You are all at the touch of a button but the yous of then aren’t somehow. I don’t know. I think I prefer the now to the then, but I miss doing nothing but being your friends. Even though I spend my days now doing as much nothing as I did then.
I normally write these letters about art but I haven’t been to see any art because all the museums are shut and even if they weren’t I’m not allowed outside and even if I was it’s really hard to see art in Paris if you’ve reached the haggard old age of 26. In a way I wonder if the picture I’ve painted in my mind, patched over by Wetherspoons carpet tiles, labels peeled off beer bottles, and the open handed leaves of London Plane trees is the real work of art.
You are all there like a really shit Renoir impression that I’ve further bastardised by sticking their teenage memories to it like a suburban bedroom wall. What a tall story this is, really. How young we were. How young we are. How different things will be. I’m getting morose in my isolation. You’d probably all tell me to stop being stupid, and one of you would come with me to red star wine to get a red good for just drinking or another of us would go to dominics pizza and another one would eat his left over crusts, and I would smoke through an entire 10g pocket of 2.99 Pall Mall red, and one of you would have my lighter and swear on your life you hadn’t seen it before pulling it out of the left breast of your pale blue shirt to light the cigarette you’d just finished rolling.
I wonder what group are sitting in our basement now, cackling some diatribe of artspeak, or watching terminator 2 half way through a joint. Maybe there is no community of slackers sitting in that basement now. Perhaps it is empty and the ghosts of our conversations chase each other around the room and come to rest on the ghosts of those gross leather sofas one of us found on the side of the road and brought home. I wonder if other ghosts of other groups keep us company. I wonder.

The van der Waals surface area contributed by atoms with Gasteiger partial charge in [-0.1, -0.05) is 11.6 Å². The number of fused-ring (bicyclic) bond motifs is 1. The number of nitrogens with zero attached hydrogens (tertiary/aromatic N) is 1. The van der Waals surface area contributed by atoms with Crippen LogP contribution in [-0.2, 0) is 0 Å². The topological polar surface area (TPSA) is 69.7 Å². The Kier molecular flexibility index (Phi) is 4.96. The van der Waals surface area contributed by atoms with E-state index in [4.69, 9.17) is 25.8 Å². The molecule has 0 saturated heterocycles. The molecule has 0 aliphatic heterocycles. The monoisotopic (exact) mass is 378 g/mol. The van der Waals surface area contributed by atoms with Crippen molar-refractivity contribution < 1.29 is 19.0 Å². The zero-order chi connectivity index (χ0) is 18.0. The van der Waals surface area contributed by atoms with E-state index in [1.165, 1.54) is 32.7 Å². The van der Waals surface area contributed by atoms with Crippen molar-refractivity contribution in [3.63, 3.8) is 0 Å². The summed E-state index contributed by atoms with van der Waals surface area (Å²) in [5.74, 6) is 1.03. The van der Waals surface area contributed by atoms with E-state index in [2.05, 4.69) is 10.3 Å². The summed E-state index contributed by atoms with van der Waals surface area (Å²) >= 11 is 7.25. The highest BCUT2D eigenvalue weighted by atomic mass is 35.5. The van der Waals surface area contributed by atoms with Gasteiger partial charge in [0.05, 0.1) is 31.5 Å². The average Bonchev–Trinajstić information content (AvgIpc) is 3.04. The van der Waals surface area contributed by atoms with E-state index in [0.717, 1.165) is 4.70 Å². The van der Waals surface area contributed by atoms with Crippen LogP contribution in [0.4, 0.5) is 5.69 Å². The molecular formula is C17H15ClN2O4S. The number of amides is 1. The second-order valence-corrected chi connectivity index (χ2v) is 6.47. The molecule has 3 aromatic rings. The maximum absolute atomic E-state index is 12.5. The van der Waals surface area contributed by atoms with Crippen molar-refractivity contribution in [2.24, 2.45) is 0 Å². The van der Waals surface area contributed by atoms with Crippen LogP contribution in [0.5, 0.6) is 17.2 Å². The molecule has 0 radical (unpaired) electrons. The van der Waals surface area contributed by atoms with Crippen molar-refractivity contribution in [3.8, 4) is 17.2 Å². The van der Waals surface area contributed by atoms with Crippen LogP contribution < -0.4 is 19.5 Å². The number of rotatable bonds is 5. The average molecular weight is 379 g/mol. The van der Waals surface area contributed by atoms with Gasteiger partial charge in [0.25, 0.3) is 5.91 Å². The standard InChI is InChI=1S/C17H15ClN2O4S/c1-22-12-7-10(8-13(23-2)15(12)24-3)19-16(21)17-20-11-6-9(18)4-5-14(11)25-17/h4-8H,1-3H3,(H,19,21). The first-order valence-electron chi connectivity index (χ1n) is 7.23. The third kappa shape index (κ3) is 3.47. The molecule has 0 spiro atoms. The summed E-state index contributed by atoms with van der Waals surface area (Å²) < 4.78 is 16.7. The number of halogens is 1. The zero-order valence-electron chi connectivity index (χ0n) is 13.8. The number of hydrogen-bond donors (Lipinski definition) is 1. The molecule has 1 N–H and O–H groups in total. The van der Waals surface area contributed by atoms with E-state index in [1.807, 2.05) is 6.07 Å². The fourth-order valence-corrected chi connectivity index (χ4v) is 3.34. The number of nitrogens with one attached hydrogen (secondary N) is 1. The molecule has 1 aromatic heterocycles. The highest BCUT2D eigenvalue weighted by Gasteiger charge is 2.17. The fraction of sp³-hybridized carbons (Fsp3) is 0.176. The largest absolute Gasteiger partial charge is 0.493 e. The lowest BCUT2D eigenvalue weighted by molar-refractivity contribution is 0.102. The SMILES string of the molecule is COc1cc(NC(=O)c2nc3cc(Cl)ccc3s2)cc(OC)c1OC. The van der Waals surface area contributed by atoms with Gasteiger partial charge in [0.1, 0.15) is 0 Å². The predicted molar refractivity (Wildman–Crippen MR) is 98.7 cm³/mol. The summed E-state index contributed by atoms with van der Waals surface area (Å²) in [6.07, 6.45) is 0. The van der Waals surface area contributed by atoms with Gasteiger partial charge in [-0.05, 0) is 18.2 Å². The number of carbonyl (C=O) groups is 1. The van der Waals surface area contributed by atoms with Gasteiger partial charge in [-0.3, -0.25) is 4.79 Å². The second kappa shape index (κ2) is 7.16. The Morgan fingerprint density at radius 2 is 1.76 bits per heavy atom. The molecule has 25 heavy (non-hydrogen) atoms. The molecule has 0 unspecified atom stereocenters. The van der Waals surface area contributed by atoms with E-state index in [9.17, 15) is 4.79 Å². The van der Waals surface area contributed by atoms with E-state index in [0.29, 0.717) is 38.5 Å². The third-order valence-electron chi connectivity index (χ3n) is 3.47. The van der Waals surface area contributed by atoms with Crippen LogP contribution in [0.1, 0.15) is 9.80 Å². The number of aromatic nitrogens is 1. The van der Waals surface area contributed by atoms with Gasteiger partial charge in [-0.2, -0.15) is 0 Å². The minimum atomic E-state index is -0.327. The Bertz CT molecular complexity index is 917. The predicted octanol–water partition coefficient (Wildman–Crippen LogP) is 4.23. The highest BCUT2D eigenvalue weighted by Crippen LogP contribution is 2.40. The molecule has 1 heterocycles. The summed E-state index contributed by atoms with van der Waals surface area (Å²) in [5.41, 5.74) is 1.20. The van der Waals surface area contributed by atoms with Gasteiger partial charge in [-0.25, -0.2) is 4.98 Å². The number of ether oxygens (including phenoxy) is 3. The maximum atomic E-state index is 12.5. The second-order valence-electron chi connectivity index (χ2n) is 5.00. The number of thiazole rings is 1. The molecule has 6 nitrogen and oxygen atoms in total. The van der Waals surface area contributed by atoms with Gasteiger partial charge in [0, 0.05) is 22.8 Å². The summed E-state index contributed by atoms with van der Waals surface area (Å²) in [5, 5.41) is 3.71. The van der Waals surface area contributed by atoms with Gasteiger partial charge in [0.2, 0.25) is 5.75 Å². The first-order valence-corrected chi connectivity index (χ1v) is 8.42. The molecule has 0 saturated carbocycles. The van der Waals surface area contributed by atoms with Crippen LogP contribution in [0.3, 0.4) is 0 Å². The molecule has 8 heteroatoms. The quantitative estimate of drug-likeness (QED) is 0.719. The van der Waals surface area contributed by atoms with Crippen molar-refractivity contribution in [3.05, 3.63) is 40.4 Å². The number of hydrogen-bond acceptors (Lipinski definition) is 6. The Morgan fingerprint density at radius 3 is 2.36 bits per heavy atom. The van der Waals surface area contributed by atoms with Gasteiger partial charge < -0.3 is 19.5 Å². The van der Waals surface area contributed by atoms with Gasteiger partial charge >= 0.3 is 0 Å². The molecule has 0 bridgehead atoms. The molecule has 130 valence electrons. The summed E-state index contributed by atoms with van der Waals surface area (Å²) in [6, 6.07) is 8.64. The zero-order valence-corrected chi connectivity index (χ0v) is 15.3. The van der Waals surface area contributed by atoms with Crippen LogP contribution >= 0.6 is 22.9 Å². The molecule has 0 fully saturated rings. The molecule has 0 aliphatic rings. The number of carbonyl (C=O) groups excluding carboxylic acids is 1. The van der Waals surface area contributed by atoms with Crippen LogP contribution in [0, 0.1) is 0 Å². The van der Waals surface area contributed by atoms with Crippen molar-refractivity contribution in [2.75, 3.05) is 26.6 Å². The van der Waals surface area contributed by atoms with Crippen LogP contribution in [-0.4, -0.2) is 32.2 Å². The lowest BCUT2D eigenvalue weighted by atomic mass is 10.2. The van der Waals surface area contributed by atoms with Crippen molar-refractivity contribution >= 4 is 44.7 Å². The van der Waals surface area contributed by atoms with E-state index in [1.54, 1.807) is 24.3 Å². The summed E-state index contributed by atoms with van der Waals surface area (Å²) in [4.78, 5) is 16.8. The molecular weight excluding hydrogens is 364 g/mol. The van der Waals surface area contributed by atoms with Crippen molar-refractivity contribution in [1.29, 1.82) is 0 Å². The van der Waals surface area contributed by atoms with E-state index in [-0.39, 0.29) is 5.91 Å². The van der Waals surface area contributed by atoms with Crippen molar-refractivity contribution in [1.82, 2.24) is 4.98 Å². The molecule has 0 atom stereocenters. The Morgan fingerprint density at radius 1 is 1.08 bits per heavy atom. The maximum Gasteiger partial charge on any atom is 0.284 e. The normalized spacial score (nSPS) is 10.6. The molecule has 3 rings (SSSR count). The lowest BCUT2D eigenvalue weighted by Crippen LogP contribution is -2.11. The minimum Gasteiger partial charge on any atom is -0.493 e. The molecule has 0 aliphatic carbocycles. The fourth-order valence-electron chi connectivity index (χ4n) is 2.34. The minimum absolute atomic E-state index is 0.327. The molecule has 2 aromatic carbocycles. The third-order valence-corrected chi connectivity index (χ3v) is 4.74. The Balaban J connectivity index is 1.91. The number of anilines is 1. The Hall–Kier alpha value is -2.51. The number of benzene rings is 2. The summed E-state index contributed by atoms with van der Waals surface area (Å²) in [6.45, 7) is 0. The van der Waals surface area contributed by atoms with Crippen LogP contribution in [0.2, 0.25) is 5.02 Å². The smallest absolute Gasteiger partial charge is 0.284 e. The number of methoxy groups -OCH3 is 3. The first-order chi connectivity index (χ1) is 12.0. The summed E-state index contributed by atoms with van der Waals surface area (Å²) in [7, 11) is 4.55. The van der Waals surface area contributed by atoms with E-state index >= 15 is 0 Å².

I wonder if this is a letter to you all at all, or if it’s a love letter to rose tinted glasses. I just know I’d probably walk back to London if there was the promise of a pint in a pub with all of you, as we were, as we are.
I think, maybe, that none of you will read this anyway, and it will be an unmailed letter, like those that old man posted in his local dogshit bin instead of the letterbox, despite the fact I’ve posted it to the world.
In his book Friendship, Blanchot also says that friendship is something “into which all the simplicity of life enters”. It’s nothing more than brief moments of beauty, snatched conversations, and that we can’t talk of our friends, only to them. It’s why I’ve written this letter to you and not about you. We greet each other through our estrangement, we are always separate and we are always together until the ultimate fissure unties the bonds that we built between us. Friendship is the simplicity of life. Bataille says the same thing. That you can’t live your life without sharing it with friends. I can’t imagine my life without you. And this, in the end, is the grief of having friends, that friendship inevitably ends. But I will be your friends until I enter the void myself. I will be your friends until I am myself a ghost, chasing the tails of old conversations in a room that has no windows.